There aren’t a lot of Caldor Fire evacuees heading to Gardnerville to stay at the Douglas County Community and Senior Center. There’s an evacuation center in Gardnerville because fire officials fear the blaze’s potential.
When Caldor burst onto the scene, it consumed 2,000 acres an hour.
At a virtual briefing on Tuesday night fire officials said the speed with which it spread outpaced firefighters’ ability to bring it to heel.
As we saw first-hand with the Tamarack Fire, incident commands and evacuation centers had to move because wildfires are burning so rapidly it’s hard to know where’s safe.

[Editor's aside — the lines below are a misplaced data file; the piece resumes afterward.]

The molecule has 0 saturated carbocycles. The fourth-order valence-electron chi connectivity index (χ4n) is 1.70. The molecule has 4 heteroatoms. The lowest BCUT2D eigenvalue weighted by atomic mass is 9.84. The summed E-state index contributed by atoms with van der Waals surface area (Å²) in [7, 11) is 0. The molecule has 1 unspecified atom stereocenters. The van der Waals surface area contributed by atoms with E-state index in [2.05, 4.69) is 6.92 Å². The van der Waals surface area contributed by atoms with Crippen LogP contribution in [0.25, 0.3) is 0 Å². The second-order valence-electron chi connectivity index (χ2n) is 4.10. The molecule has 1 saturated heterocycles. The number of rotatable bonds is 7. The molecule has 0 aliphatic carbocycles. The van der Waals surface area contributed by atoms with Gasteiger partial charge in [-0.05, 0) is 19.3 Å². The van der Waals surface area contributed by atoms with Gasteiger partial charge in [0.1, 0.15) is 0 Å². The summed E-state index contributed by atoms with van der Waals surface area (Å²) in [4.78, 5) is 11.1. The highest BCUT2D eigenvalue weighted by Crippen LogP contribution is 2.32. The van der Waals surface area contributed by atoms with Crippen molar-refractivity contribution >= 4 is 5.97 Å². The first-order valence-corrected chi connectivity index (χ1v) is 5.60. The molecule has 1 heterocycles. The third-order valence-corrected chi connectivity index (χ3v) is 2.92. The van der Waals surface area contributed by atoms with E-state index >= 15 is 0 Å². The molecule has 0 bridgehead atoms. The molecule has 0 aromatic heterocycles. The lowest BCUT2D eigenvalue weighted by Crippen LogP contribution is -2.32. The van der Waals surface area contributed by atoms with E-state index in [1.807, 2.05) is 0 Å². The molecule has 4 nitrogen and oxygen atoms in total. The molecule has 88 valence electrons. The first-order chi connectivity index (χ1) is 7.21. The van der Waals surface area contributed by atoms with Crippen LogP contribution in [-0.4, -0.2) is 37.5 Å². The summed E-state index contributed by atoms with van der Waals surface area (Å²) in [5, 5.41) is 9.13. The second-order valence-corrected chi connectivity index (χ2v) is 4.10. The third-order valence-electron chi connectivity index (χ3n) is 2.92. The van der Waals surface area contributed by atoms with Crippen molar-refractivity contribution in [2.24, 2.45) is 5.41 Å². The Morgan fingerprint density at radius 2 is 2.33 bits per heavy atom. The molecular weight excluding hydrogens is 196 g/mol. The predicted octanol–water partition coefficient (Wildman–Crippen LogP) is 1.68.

And even as the Caldor Fire was sending smoke into Carson Valley, the Dixie Fire just 90 miles north burned over the Sierra Crest to threaten Susanville.
Tamarack burned from Alpine County to the Pine Nuts, something we haven’t seen since the Indian Creek Fire threatened Ruhenstroth in 1984.
It’s the rate of spread for these fires that has fire officials calling the Caldor Fire “concerning.”
At last report nearly 500 structures were destroyed in the fire, which continues to burn sending smoke and ash over the mountains where Carson Valley’s fickle winds concentrate it in unexpected ways.
Prediction after prediction for the coming fire season last winter and spring said the Sierra would burn this summer.
The loss of home, timber, resources and habitat will be felt for decades to come as sections of the formerly heavily forested Sierra become blackened plains.